The Mark of a Professional Model

There are lots of pretty/attractive/physically fit women out there, so while being any or all of those things can mean potential for modeling, it just isn’t enough to make you a professional model.

Let’s say you’re pretty/attractive/physically fit AND talented. Okay, good, but that still isn’t enough to be a professional model.

So then what am I talking about? What takes you that step further? Professionalism. Just as the title, Professional Model, implies.

Ron and I talk about this a lot on the Photographer and Model Podcast. When we ask photographers what makes a good model, most of the time they say professionalism first and foremost. If you’re not in the industry, you would think that the first item on the list would be “attractive” or “great body,” but if you are in the business, you take that as a given. So if you’re a model looking for gigs, you better be more than just a looker if you want to get paid.

I think there are some basic elements that demonstrate professionalism on the part of a model. Here’s a list for ya:

1) PUNCTUALITY – That’s right. Just like any other job, you have to BE ON TIME. Not only does it show respect for your coworkers’ time, it shows that you know how to manage your own. Remember, while you may be the subject of the photos, the shoot is not all about you.

2) COMMUNICATE EFFECTIVELY – This applies before, during and after the shoot. When someone is trying to book you, reply to their emails or phone calls in a timely and educated manner. In this business, first impressions can make or break you. During the shoot you need to give feedback to the photographer and his team. Remember, everyone is trying to capture the best image here, so if something is not working, you’re uncomfortable, you want to try something a little different (etc.), SPEAK UP. After the shoot make sure to follow up with any scheduling questions and make sure everyone has the necessary paperwork (releases, invoices, etc.).

3) APPLY SIMPLE RULES OF ETIQUETTE – When you go to casting calls or gigs, turn off your phone…especially if you have an obnoxious ringtone. Also make sure to leave any kids or babies at home with a sitter or relative. Finally, keep conversation topics to an appropriate subject. By that I mean don’t gossip about other models/photographers/MUA’s or bring up “taboo” subjects, etc.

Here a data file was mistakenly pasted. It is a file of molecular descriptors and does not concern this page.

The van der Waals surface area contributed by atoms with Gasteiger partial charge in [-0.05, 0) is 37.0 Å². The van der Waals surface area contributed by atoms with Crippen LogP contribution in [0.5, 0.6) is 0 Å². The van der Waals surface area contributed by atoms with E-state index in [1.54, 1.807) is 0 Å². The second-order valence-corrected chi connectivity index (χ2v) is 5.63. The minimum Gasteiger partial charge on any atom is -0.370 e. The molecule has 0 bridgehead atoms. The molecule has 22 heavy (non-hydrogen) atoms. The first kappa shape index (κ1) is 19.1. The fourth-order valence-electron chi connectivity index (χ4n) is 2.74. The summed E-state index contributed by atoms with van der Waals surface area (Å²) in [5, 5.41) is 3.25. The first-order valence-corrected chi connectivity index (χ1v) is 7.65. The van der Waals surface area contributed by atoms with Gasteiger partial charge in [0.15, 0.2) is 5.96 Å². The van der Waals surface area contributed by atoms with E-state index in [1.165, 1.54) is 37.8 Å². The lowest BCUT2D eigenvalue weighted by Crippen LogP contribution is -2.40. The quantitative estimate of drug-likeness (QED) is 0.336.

4) ALWAYS HAVE THE APPROPRIATE MARKETING MATERIALS ON HAND – As a professional, you should make sure that you at least have a simple business card. That doesn’t mean you have to have some sort of James Bond metal business card or something, but it does mean that you should have a clean looking card that has all of your basic contact information. Models and actors should also try to get cards made that have a headshot and their stats listed. You should also have either one or both of the following: composite cards, headshots. I personally combine the two (kinda) by creating a bound “mini-portfolio.” It’s a spiral bound brochure of sorts that has a few heashots and full body shots along with pages that list my stats, contact and “about me” info. It’s got a clear cover and solid black back cover. It never fails to impress at casting calls.

And finally…

5) HAVE A PRINTED, 9×12″ PORTFOLIO (AKA “BOOK”) TO BRING TO CASTING CALLS/MEET-AND-GREETS – Okay, I know that the web has spoiled us into saying “go to my website and look at my portfolio,” but you STILL NEED TO HAVE A BOOK! A photographer who was casting for a job once told me that she was appalled at how many models showed up to the casting call with no book. She told me “How could they expect to come here, meet the client and the photographer but have nothing to show them?” Same goes for a meet-and-greet. If you’re going to one, you should bring a book to show the potential employers. Without it there is no proof of the work you have done or what you are capable of producing.

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